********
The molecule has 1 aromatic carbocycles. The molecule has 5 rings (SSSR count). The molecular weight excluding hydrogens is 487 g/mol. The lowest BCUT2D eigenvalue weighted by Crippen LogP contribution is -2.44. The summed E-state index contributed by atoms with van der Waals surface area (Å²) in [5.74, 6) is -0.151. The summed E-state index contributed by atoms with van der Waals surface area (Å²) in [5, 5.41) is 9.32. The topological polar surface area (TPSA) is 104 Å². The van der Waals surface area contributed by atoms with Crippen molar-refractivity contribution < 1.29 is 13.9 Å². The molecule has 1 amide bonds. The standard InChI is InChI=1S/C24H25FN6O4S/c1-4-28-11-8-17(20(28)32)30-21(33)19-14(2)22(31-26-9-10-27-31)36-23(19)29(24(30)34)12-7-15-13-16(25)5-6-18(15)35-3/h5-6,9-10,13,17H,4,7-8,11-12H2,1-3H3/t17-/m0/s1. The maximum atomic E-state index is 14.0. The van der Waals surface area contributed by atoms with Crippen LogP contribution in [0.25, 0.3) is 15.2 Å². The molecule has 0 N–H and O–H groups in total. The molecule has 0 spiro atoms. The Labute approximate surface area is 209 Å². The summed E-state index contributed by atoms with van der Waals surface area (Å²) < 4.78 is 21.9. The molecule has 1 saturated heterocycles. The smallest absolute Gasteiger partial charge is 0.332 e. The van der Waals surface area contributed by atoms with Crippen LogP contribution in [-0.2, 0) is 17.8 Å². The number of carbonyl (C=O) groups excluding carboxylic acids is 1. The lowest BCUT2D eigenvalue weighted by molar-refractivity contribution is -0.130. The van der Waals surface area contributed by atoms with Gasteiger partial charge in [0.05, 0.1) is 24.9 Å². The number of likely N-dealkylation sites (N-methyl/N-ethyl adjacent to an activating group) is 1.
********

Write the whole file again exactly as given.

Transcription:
The molecule has 1 aromatic carbocycles. The molecule has 5 rings (SSSR count). The molecular weight excluding hydrogens is 487 g/mol. The lowest BCUT2D eigenvalue weighted by Crippen LogP contribution is -2.44. The summed E-state index contributed by atoms with van der Waals surface area (Å²) in [5.74, 6) is -0.151. The summed E-state index contributed by atoms with van der Waals surface area (Å²) in [5, 5.41) is 9.32. The topological polar surface area (TPSA) is 104 Å². The van der Waals surface area contributed by atoms with Crippen molar-refractivity contribution < 1.29 is 13.9 Å². The molecule has 1 amide bonds. The standard InChI is InChI=1S/C24H25FN6O4S/c1-4-28-11-8-17(20(28)32)30-21(33)19-14(2)22(31-26-9-10-27-31)36-23(19)29(24(30)34)12-7-15-13-16(25)5-6-18(15)35-3/h5-6,9-10,13,17H,4,7-8,11-12H2,1-3H3/t17-/m0/s1. The maximum atomic E-state index is 14.0. The van der Waals surface area contributed by atoms with Crippen LogP contribution in [0.25, 0.3) is 15.2 Å². The molecule has 0 N–H and O–H groups in total. The molecule has 0 spiro atoms. The Labute approximate surface area is 209 Å². The summed E-state index contributed by atoms with van der Waals surface area (Å²) < 4.78 is 21.9. The molecule has 1 saturated heterocycles. The smallest absolute Gasteiger partial charge is 0.332 e. The van der Waals surface area contributed by atoms with Crippen LogP contribution in [-0.2, 0) is 17.8 Å². The number of carbonyl (C=O) groups excluding carboxylic acids is 1. The lowest BCUT2D eigenvalue weighted by molar-refractivity contribution is -0.130. The van der Waals surface area contributed by atoms with Gasteiger partial charge in [0.05, 0.1) is 24.9 Å². The number of likely N-dealkylation sites (N-methyl/N-ethyl adjacent to an activating group) is 1.